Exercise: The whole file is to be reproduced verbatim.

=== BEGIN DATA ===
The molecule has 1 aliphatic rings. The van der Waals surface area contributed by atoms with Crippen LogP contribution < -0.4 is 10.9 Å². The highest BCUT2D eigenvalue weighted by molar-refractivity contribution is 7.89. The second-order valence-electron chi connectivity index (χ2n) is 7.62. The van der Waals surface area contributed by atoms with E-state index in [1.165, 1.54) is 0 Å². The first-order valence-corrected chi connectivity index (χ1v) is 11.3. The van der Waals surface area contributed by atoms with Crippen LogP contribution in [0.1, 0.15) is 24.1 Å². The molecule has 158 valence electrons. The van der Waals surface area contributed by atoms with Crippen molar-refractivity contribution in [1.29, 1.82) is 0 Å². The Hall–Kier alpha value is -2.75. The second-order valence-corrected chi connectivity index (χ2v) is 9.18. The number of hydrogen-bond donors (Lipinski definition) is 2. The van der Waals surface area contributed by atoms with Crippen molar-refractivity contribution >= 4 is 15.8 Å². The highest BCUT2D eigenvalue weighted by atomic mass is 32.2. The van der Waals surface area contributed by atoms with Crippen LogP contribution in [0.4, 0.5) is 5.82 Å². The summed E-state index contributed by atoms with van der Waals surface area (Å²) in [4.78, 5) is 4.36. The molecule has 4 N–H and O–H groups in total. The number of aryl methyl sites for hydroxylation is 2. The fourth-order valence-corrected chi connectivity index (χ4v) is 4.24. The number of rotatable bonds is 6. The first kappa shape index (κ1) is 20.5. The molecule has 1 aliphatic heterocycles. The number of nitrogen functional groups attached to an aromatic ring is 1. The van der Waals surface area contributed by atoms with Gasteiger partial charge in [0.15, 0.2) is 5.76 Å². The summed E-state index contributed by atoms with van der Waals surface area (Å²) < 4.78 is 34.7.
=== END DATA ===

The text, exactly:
The molecule has 1 aliphatic rings. The van der Waals surface area contributed by atoms with Crippen LogP contribution < -0.4 is 10.9 Å². The highest BCUT2D eigenvalue weighted by molar-refractivity contribution is 7.89. The second-order valence-electron chi connectivity index (χ2n) is 7.62. The van der Waals surface area contributed by atoms with E-state index in [1.165, 1.54) is 0 Å². The first-order valence-corrected chi connectivity index (χ1v) is 11.3. The van der Waals surface area contributed by atoms with Crippen LogP contribution in [0.1, 0.15) is 24.1 Å². The molecule has 158 valence electrons. The van der Waals surface area contributed by atoms with Crippen molar-refractivity contribution in [1.29, 1.82) is 0 Å². The Hall–Kier alpha value is -2.75. The second-order valence-corrected chi connectivity index (χ2v) is 9.18. The number of hydrogen-bond donors (Lipinski definition) is 2. The van der Waals surface area contributed by atoms with Crippen molar-refractivity contribution >= 4 is 15.8 Å². The highest BCUT2D eigenvalue weighted by atomic mass is 32.2. The van der Waals surface area contributed by atoms with Crippen LogP contribution in [0.4, 0.5) is 5.82 Å². The summed E-state index contributed by atoms with van der Waals surface area (Å²) in [4.78, 5) is 4.36. The molecule has 4 N–H and O–H groups in total. The number of aryl methyl sites for hydroxylation is 2. The fourth-order valence-corrected chi connectivity index (χ4v) is 4.24. The number of rotatable bonds is 6. The first kappa shape index (κ1) is 20.5. The molecule has 1 aliphatic heterocycles. The number of nitrogen functional groups attached to an aromatic ring is 1. The van der Waals surface area contributed by atoms with Gasteiger partial charge in [0.15, 0.2) is 5.76 Å². The summed E-state index contributed by atoms with van der Waals surface area (Å²) < 4.78 is 34.7.